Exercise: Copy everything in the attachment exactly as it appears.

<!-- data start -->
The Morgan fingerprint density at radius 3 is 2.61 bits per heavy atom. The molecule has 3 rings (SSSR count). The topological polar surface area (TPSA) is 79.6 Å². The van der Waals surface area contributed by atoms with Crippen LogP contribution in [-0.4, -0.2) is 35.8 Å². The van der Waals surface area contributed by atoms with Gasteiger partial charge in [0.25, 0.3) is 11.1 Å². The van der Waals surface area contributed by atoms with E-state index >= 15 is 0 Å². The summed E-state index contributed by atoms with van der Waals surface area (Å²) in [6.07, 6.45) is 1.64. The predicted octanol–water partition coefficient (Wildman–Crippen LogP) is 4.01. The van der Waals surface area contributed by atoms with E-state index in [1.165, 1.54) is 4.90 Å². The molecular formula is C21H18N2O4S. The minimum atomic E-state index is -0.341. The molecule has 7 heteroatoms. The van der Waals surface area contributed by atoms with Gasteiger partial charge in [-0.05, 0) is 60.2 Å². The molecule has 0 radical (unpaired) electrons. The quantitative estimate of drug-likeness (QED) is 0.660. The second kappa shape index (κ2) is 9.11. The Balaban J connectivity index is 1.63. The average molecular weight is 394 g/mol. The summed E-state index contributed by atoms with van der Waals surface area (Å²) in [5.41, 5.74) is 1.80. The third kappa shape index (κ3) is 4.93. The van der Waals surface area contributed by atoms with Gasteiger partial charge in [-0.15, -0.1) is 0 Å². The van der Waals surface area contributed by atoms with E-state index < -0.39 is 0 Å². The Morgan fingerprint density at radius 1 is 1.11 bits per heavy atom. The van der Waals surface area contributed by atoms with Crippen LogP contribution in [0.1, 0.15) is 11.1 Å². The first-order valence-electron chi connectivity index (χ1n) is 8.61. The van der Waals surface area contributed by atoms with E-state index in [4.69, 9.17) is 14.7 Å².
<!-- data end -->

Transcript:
The Morgan fingerprint density at radius 3 is 2.61 bits per heavy atom. The molecule has 3 rings (SSSR count). The topological polar surface area (TPSA) is 79.6 Å². The van der Waals surface area contributed by atoms with Crippen LogP contribution in [-0.4, -0.2) is 35.8 Å². The van der Waals surface area contributed by atoms with Gasteiger partial charge in [0.25, 0.3) is 11.1 Å². The van der Waals surface area contributed by atoms with E-state index >= 15 is 0 Å². The summed E-state index contributed by atoms with van der Waals surface area (Å²) in [6.07, 6.45) is 1.64. The predicted octanol–water partition coefficient (Wildman–Crippen LogP) is 4.01. The van der Waals surface area contributed by atoms with E-state index in [1.165, 1.54) is 4.90 Å². The molecular formula is C21H18N2O4S. The minimum atomic E-state index is -0.341. The molecule has 7 heteroatoms. The van der Waals surface area contributed by atoms with Gasteiger partial charge in [-0.05, 0) is 60.2 Å². The molecule has 0 radical (unpaired) electrons. The quantitative estimate of drug-likeness (QED) is 0.660. The second kappa shape index (κ2) is 9.11. The Balaban J connectivity index is 1.63. The average molecular weight is 394 g/mol. The summed E-state index contributed by atoms with van der Waals surface area (Å²) in [5.41, 5.74) is 1.80. The third kappa shape index (κ3) is 4.93. The van der Waals surface area contributed by atoms with Gasteiger partial charge in [-0.15, -0.1) is 0 Å². The van der Waals surface area contributed by atoms with E-state index < -0.39 is 0 Å². The Morgan fingerprint density at radius 1 is 1.11 bits per heavy atom. The van der Waals surface area contributed by atoms with Crippen LogP contribution in [0.1, 0.15) is 11.1 Å². The first-order valence-electron chi connectivity index (χ1n) is 8.61. The van der Waals surface area contributed by atoms with E-state index in [4.69, 9.17) is 14.7 Å².